In my last post, I attempted to make the case that pharma social media is nothing new—just a form of relationship marketing using a different channel. In essence, sales reps have been making a living for decades based mostly on their ability to cultivate relationships. Those relationships are developed based on an exchange of value—the docs get access to information (and sometimes incentives) and the reps get a hefty commission. Without some sort of exchange of value, no relationship can function. In that sense, sales reps and social media programs are not all that different. Right?
Sort of. While the basic tenants of building a relationship are the same, one key difference does exist—the definition of value. In the more traditional form of relationship building, value can be defined a number of different ways. Value can be access to information. Value can be key clinical trial data. Value can be providing access to a drug that widens a doctor’s treatment options. Those are all good things. But the problem is: value in this world can also be defined by expensive lunches, putting doctors on payroll and fancy country clubs. This type of value should not dictate the subscribing patterns of doctors. And while there are a lot of great sales reps out there that provide a very admirable and needed service, there are also those that fight tooth and nail for every sale by resorting to whatever it takes. This type of relationship building is still predicated on an exchange of value.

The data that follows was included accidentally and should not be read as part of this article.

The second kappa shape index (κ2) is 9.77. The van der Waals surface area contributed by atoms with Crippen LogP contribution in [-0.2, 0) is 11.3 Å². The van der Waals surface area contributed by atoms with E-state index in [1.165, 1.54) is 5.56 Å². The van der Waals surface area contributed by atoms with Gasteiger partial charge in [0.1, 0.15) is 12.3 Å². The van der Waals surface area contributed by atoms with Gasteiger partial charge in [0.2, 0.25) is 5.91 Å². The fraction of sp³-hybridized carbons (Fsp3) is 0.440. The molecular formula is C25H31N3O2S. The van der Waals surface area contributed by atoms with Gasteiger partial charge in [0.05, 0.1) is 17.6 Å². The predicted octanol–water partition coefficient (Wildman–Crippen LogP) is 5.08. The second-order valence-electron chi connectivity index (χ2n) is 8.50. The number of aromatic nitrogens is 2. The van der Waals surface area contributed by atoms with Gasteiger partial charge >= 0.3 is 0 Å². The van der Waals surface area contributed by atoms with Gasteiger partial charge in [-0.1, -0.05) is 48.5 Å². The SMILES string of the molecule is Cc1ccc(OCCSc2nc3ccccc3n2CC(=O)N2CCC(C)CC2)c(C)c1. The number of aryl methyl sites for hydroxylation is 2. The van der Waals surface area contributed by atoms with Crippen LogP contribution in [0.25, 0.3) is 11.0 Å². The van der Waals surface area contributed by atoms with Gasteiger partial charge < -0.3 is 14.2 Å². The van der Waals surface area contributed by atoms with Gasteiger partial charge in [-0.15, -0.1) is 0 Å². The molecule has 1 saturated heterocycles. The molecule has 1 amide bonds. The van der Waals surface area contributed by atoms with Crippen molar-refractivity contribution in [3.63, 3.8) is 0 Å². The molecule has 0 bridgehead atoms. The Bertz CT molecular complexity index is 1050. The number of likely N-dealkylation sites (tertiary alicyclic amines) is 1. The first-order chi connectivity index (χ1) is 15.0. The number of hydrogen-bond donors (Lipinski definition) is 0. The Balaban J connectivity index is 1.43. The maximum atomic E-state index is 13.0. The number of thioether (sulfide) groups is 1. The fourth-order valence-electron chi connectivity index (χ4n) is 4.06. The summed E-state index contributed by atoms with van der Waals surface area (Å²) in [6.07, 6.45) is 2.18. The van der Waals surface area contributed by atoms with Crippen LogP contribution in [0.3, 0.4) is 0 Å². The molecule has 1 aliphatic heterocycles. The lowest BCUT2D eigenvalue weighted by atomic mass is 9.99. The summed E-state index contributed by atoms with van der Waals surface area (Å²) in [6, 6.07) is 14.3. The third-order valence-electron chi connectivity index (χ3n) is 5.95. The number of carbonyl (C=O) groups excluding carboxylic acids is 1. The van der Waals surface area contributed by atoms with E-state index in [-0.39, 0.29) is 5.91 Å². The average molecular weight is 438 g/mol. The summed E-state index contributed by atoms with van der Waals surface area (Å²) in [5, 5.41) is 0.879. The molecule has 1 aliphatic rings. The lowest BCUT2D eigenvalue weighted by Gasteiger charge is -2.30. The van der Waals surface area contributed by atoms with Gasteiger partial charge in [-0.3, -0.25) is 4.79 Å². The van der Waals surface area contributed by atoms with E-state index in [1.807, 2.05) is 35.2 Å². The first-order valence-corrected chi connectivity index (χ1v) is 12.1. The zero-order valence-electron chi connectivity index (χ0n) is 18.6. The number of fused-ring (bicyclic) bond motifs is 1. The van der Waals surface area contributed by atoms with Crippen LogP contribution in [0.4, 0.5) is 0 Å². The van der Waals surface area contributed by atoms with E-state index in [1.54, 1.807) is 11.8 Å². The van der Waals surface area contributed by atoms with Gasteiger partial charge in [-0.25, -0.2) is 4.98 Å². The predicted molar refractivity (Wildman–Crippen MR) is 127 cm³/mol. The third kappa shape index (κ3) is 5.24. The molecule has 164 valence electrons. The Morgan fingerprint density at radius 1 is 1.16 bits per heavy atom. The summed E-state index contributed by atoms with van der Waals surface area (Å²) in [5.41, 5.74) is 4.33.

Social media is vastly different in this regard. Value is not defined by pharma companies and doctors, value is defined by the patients—the community. In social media, the idea of value is redefined from past relationship marketing efforts. Because patients are intimately concerned with their health, they have the right to define value in their own communities. This is why pharma companies need to focus on Return on Health (ROH) as a key guiding principle of social media. It allows them to focus their efforts where it counts—on the patient. Of course, just like any relationship, there is always the possibility that it can be exploited. The same types of motivations that drive sales reps could certainly drive marketers to cross ethical boundaries in social media. But the difference is—the social media community won’t allow it to happen. It can’t happen for an extended period of time in social media circles because pharmaceutical companies do not dictate value. While sales reps function in the friendly confines of a doctor’s office, social media takes place in front of a giant spotlight. The patient has decided what value they are seeking and if pharma companies fail to oblige they will be ostracized.
That leaves pharmaceutical companies and the agencies advising them with a choice: get in by understanding the value the patient has dictated or get out.